The region is certainly no stranger to conflict, 6 separate wars have taken place in the area since 1998.
Only 100km away from Mt Elbrus lies Chechnya, a source of much civil unrest over the past couple of decades. There were 2 Chechen wars throughout the 90’s in which the region was placed under direct control of Moscow. Chechen nationalists have been launching guerrilla attacks ever since. While there have been targeted attacks by Chechen militants in the past, the area is heavily patrolled by troops and considered relatively safe.
Russias pleasant relations also extend south to Georgia, another source of ongoing conflict. This is certainly less of a threat to tourists however.
In 1997, Russia adventurer/madman Alexander Abramov decided it was a good idea to try and drive a Land Rover to the top of Mt Elbrus. They started off driving up to the barrel huts at just under 4,000m where by the vehicle decided it wasn’t having any part in the shenanigans and started to literally fall apart. Undeterred, Abramov and his 10 man team spent the next 43 days winching and hauling the vehicle up, making multiple trips make down to collect parts. Amazingly, on September 13th, they actually managed to drive the vehicle onto the summit, a new a world record as the ‘highest mountain climbed by a vehicle’. One of the team then decided he’d try and drive it back down, promptly losing control and bailing out. The Land Rover still sits on the mountain today.
Like Mt Kilimanjaro, Mt Elbrus is an inactive volcano. There are several lava flows on the mounain which apparently ‘look fresh’ as well as a couple of hundred square metres of volcanic debris. Not to fret though, it last erupted around 50 A.D. Fingers crossed..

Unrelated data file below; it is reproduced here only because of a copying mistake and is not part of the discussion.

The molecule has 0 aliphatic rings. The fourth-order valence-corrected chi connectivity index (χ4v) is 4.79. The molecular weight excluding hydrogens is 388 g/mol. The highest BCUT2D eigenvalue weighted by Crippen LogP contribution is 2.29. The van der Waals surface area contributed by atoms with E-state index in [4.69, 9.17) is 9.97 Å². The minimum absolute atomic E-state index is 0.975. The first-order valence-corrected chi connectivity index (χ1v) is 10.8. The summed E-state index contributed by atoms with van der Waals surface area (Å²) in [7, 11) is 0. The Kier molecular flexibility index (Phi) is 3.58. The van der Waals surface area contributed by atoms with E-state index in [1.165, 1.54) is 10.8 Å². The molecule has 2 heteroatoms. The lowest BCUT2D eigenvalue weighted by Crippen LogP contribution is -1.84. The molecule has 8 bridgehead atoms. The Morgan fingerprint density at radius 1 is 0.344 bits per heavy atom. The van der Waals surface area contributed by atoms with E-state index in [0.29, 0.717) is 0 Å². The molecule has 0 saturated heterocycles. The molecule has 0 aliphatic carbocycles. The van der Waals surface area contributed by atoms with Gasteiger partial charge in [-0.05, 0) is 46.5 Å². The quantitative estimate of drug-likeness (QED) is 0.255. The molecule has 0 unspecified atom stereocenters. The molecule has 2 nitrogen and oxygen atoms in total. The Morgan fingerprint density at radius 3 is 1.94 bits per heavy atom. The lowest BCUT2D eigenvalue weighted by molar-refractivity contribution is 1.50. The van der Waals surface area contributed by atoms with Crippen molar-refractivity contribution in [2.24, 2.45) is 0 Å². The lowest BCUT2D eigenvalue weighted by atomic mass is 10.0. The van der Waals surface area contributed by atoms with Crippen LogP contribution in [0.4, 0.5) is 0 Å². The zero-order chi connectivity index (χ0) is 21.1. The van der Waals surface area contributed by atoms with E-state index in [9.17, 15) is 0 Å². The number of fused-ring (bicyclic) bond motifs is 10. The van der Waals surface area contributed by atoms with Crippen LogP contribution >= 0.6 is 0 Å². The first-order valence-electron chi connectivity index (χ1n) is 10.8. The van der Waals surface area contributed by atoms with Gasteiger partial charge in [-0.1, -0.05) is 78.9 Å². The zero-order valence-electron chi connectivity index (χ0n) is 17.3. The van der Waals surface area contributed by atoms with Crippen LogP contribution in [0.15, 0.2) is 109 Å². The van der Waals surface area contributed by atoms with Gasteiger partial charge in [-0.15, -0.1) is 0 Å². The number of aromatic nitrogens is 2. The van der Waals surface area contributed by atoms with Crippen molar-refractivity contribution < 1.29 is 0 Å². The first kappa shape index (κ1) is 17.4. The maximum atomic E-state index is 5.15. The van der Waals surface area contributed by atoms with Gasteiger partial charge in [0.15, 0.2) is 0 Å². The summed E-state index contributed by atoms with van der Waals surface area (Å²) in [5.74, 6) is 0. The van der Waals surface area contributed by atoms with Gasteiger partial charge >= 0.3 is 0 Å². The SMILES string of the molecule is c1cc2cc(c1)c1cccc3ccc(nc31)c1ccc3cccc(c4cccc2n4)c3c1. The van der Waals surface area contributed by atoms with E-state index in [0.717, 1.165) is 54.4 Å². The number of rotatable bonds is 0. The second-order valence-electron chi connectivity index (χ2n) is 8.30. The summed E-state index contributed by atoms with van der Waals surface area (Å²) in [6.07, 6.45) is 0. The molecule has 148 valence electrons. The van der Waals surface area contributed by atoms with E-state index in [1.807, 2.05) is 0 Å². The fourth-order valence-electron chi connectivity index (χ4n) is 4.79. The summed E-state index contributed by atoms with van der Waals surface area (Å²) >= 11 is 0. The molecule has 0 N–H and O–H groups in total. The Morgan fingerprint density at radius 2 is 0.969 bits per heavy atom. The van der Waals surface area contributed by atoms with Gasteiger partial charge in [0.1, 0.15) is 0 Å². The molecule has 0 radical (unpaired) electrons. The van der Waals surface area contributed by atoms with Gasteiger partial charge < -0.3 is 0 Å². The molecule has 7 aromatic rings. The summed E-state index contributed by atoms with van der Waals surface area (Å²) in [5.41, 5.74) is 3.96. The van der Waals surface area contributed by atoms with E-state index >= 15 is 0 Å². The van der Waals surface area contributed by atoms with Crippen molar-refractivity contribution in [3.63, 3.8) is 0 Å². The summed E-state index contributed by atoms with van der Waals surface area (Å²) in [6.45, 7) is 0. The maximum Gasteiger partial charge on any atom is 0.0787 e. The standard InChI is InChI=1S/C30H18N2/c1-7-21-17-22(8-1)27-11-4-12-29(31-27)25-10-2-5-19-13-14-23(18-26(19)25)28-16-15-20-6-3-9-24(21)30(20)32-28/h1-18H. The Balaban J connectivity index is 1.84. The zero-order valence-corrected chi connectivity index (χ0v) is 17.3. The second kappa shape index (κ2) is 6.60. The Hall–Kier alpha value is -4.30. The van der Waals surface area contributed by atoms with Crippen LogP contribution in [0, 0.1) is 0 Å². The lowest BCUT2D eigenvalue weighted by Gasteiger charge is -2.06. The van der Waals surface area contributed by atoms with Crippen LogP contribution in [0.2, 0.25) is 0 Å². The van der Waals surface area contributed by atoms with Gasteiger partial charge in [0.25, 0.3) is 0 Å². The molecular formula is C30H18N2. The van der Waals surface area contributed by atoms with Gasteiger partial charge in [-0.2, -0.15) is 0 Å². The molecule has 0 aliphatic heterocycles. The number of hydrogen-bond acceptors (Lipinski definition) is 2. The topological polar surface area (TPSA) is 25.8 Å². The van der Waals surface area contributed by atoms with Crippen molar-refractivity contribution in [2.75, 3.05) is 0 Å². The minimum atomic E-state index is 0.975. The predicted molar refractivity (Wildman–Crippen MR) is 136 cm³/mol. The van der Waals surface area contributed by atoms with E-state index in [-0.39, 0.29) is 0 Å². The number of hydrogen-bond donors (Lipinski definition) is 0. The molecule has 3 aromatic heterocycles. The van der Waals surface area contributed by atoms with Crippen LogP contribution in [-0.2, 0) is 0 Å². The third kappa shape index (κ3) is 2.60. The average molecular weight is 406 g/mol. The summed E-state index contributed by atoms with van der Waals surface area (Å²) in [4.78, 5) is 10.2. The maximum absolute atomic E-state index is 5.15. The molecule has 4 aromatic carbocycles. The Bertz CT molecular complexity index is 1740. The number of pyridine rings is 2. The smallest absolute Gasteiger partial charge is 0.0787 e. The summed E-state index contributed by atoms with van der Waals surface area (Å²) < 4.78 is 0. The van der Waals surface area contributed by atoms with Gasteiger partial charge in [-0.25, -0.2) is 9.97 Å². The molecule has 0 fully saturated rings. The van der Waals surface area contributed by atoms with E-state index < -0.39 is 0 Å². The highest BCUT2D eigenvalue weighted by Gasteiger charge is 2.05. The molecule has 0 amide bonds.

Now, there is a lot of debate amongst certain circles as to what really constitutes the ‘7 Summits’, a label given to climbing the highest peak on each of the 7 continents.
The original 7, first achieved by Dick Bass back in 1985, includes Mt Kosciuszko, on the presumption that Australia was a continent in its own right. Since I was largely inspired by the book written about Bass and his pursuit of the summits (see right), I opted to go with Kosciuszko as well. Being an Australian probably played a part as well, we like to think of ourselves as a continent (only country/continent around, we’ll take that one).
Having now ‘climbed’ Kosciuszko, I can see why the debate came about. It’s not really in the same league as the other 6 on the list. It’s a bit of a push to even call it a mountain.. Not to bash Kozi too much but its practically one quarter the height of Mt Everest, the highest on the list. That being said, it’s on the list and was still an enjoyable excursion for me. I think it would be a completely different experience (in a good way) in winter when some serious snow can fall.
We flew over to Sydney airport, rented a car and made the 6 hour drive out to Thredbo, a ski town at the base of the snowy mountains and our destination, Mt Kosciuszko. Car hire is really the only option outside of winter months, as the regular bus service is cancelled. The drive from Sydney is long and tedious, I would recommend flying into Canberra if you are inclined to make the journey to Thredbo. I’ve heard it can be absolutely packed during ski season, however we went in March and it was pretty much dead.
We got into town a little late so checked straight into our hostel and made haste to get started. It was a pretty uneventful walk up, a solid hike on a beautiful autumn day. Blue, my mate from Deadat30 fame joined me for this one, as did Patty, future chairman of the Reserve Bank. Blue decided to buy a 6-pack as we were stocking essentials for the trek and that is all he talk with him.. He walked up one of the 7 Summits with a beer in one hand, his other carrying the other 5 (gives you an idea as to the level of exertion required). I’m sure he originally had the intention of sharing around a few once we got the top. By the time we made it, there was 1 left..